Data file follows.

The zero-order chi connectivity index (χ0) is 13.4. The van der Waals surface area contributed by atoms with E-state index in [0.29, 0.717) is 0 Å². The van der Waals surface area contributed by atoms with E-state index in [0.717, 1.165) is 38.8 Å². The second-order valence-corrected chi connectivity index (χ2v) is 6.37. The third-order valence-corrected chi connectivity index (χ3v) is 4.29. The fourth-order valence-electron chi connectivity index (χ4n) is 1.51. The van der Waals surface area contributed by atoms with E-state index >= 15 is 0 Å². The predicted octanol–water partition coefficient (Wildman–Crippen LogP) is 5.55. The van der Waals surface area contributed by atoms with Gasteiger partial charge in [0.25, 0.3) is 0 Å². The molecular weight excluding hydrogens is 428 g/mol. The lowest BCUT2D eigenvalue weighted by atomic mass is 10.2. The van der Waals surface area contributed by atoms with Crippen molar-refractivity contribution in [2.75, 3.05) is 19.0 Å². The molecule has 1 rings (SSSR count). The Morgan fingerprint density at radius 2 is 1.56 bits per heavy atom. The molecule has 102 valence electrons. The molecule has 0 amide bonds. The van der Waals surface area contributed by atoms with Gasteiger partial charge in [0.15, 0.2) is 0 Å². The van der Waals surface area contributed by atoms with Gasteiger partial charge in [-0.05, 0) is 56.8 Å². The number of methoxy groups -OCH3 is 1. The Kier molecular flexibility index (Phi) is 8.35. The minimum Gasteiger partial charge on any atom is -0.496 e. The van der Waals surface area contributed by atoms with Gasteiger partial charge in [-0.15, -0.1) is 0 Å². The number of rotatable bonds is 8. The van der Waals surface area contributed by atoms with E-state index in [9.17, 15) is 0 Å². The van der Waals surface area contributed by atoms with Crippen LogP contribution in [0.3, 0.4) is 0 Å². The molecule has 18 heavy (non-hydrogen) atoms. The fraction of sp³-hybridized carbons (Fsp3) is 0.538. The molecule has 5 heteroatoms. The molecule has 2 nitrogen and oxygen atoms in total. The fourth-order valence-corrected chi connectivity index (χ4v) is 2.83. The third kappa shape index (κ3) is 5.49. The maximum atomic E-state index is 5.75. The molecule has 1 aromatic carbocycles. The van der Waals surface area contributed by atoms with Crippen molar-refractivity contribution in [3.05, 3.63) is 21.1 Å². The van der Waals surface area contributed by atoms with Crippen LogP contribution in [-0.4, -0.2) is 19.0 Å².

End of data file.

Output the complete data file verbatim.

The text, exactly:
The zero-order chi connectivity index (χ0) is 13.4. The van der Waals surface area contributed by atoms with E-state index in [0.29, 0.717) is 0 Å². The van der Waals surface area contributed by atoms with E-state index in [0.717, 1.165) is 38.8 Å². The second-order valence-corrected chi connectivity index (χ2v) is 6.37. The third-order valence-corrected chi connectivity index (χ3v) is 4.29. The fourth-order valence-electron chi connectivity index (χ4n) is 1.51. The van der Waals surface area contributed by atoms with E-state index >= 15 is 0 Å². The predicted octanol–water partition coefficient (Wildman–Crippen LogP) is 5.55. The van der Waals surface area contributed by atoms with Gasteiger partial charge in [0.25, 0.3) is 0 Å². The molecular weight excluding hydrogens is 428 g/mol. The lowest BCUT2D eigenvalue weighted by atomic mass is 10.2. The van der Waals surface area contributed by atoms with Crippen molar-refractivity contribution in [2.75, 3.05) is 19.0 Å². The molecule has 1 rings (SSSR count). The Morgan fingerprint density at radius 2 is 1.56 bits per heavy atom. The molecule has 102 valence electrons. The molecule has 0 amide bonds. The van der Waals surface area contributed by atoms with Gasteiger partial charge in [0.15, 0.2) is 0 Å². The van der Waals surface area contributed by atoms with Gasteiger partial charge in [-0.05, 0) is 56.8 Å². The number of methoxy groups -OCH3 is 1. The Kier molecular flexibility index (Phi) is 8.35. The minimum Gasteiger partial charge on any atom is -0.496 e. The van der Waals surface area contributed by atoms with Gasteiger partial charge in [-0.15, -0.1) is 0 Å². The number of rotatable bonds is 8. The van der Waals surface area contributed by atoms with E-state index in [9.17, 15) is 0 Å². The van der Waals surface area contributed by atoms with Crippen LogP contribution in [0.3, 0.4) is 0 Å². The molecule has 18 heavy (non-hydrogen) atoms. The fraction of sp³-hybridized carbons (Fsp3) is 0.538. The molecule has 5 heteroatoms. The molecule has 2 nitrogen and oxygen atoms in total. The fourth-order valence-corrected chi connectivity index (χ4v) is 2.83. The third kappa shape index (κ3) is 5.49. The maximum atomic E-state index is 5.75. The molecule has 1 aromatic carbocycles. The van der Waals surface area contributed by atoms with Crippen molar-refractivity contribution in [3.05, 3.63) is 21.1 Å². The van der Waals surface area contributed by atoms with Crippen LogP contribution in [-0.4, -0.2) is 19.0 Å².